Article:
Exploring FDM printed joints for flexible furniture.
How can the structure of 3D printed joints produce furniture forms inspired by flow through digital fabrication technologies?
Research and Context
The Bauhaus Era has had a heavy influence on design today, simplicity and function overruling many if not all design principles. While bent metal rod became a staple medium to experiment with the simplest geometries eventually became the foundation to many furniture designs produced by notable designers and architects.
Whereas, Charles Eames's organic forms seen in many of his designs were made through new processes by moulding plywood, giving fluidity to rigid materials.
But how would these design principles look applied to the next big production process of 3D printing?
3D printing today is high accessible and desirable to produce cheap, fast and extremely accurate prototypes and models. Regardless, there are still many restrictions to using FDM 3D printing, specifically in PLA. Scale becomes a critical factor especially when furniture is a large source of inspiration, pushing the project to explore a smaller aspect of form that influences the flow of an object.
As a result design and 3D printing Joints became a clear direction that enables experiments with size, shape, angles and design to be pushed and pulled in a multitude of ways.
The structure of Mechanical joints became a of great interest through the duration of the initial designs and in developing a 'style'. Mechanical joints such as the Ball and Socket and Hinge joint showcased the best of strength and complex internal system arrangements.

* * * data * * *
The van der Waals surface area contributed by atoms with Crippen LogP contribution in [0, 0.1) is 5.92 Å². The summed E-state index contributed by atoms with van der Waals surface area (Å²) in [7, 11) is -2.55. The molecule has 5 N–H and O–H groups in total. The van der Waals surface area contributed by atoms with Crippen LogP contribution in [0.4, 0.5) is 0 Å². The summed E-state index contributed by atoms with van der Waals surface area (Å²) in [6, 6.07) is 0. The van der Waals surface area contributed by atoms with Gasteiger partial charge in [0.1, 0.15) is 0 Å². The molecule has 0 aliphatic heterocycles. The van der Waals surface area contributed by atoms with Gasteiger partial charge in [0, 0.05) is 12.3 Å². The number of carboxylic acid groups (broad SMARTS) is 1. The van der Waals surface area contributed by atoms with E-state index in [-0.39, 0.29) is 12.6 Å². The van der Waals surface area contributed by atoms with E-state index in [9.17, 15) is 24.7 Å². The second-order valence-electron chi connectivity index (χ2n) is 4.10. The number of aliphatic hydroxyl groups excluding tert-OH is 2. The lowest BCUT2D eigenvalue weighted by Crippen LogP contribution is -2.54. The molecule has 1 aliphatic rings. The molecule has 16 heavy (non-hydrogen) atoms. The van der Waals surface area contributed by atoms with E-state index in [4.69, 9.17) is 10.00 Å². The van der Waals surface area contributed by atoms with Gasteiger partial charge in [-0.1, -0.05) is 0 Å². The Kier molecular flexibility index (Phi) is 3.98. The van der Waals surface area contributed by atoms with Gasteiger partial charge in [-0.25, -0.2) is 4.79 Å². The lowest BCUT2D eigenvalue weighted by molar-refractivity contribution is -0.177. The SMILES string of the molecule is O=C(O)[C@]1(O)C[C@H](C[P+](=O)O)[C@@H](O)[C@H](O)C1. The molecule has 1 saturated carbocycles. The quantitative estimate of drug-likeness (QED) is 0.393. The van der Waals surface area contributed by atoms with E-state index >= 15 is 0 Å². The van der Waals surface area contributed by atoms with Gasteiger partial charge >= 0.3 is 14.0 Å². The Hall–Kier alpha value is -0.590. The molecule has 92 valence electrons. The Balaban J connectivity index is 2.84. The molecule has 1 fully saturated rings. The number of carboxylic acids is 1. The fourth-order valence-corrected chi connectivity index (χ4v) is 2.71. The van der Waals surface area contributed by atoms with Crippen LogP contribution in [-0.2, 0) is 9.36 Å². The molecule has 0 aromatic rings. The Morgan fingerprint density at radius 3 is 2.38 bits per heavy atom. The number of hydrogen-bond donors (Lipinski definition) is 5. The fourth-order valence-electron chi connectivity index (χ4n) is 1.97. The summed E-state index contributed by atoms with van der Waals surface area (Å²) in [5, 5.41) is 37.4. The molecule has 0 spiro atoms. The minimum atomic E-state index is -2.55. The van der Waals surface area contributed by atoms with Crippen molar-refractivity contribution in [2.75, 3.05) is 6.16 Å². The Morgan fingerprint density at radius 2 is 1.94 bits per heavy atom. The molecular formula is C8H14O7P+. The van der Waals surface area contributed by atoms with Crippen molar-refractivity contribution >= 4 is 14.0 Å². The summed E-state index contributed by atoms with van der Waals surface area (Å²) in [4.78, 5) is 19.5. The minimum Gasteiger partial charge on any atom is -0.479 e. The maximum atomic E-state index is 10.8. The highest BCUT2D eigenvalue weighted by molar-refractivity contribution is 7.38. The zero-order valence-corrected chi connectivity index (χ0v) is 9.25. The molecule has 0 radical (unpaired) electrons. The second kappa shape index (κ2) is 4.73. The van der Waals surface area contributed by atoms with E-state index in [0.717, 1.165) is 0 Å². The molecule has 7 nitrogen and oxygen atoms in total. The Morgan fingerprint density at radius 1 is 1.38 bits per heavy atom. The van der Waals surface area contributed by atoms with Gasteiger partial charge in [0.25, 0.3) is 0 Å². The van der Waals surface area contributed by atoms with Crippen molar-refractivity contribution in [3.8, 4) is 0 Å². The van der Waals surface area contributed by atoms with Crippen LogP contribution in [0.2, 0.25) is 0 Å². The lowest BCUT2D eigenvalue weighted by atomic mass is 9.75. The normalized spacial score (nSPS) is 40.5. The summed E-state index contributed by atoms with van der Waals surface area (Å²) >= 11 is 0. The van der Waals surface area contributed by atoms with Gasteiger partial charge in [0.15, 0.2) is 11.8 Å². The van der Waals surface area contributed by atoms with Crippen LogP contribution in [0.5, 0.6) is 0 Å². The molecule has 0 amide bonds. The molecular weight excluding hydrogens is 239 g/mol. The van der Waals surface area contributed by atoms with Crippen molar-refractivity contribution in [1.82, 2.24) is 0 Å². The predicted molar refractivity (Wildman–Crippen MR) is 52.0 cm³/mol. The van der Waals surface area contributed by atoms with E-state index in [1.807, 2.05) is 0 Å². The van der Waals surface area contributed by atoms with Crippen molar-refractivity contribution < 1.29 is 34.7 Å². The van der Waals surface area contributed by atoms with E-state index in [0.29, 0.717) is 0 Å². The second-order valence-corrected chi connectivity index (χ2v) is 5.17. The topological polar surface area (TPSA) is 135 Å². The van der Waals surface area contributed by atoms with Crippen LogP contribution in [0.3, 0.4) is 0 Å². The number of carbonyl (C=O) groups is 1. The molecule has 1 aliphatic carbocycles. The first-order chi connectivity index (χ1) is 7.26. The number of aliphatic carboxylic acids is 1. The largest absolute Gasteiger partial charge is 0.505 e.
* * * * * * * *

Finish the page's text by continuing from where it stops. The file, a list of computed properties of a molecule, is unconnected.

It was immediately clear that further exploration of the Ball and Socket joint would allow for a greater variation, including a more cohesive resolutions that best reflected the area of research.
Similar to FDM printing anything produced with clay must be made separately before being assembled. Much like the FDM's requirement to print support structure, firing glazed clay works in the same way, therefore requiring post print assembly. To understand this process I briefly experimented with moving clay parts acting as a joint.
It became clear that by separating the joint into three parts the complexity seen in the mechanical joint would allow for a greater range of movement from each arm.
From here the understanding of movement and sizing needed for the arms to rotate on an axis formed a clearer picture of what was more effective. By scaling up not only did the natural 3D printing effect have a greater surface to cover but it also enabled the celebration and showcase of the material. It was clear that regardless of an identical print there was always variations and unique differences in each print. Some thing that I came to appreciate as part of the process and eventual product.
At this point in the project the basic mechanical movement had been established and smooth organic shaping to the arm design resulted in lofting over the existing surface of the ball to create more flow and coherence to the arm.
Knowing that the joint would progress to be integrated into a larger piece, more suitable attachments to the arms was taken into consideration and modelled accordingly. The pairing became a celebration of marrying two very different worlds that clearly represent the future of the implementations of digital fabrication processes in production.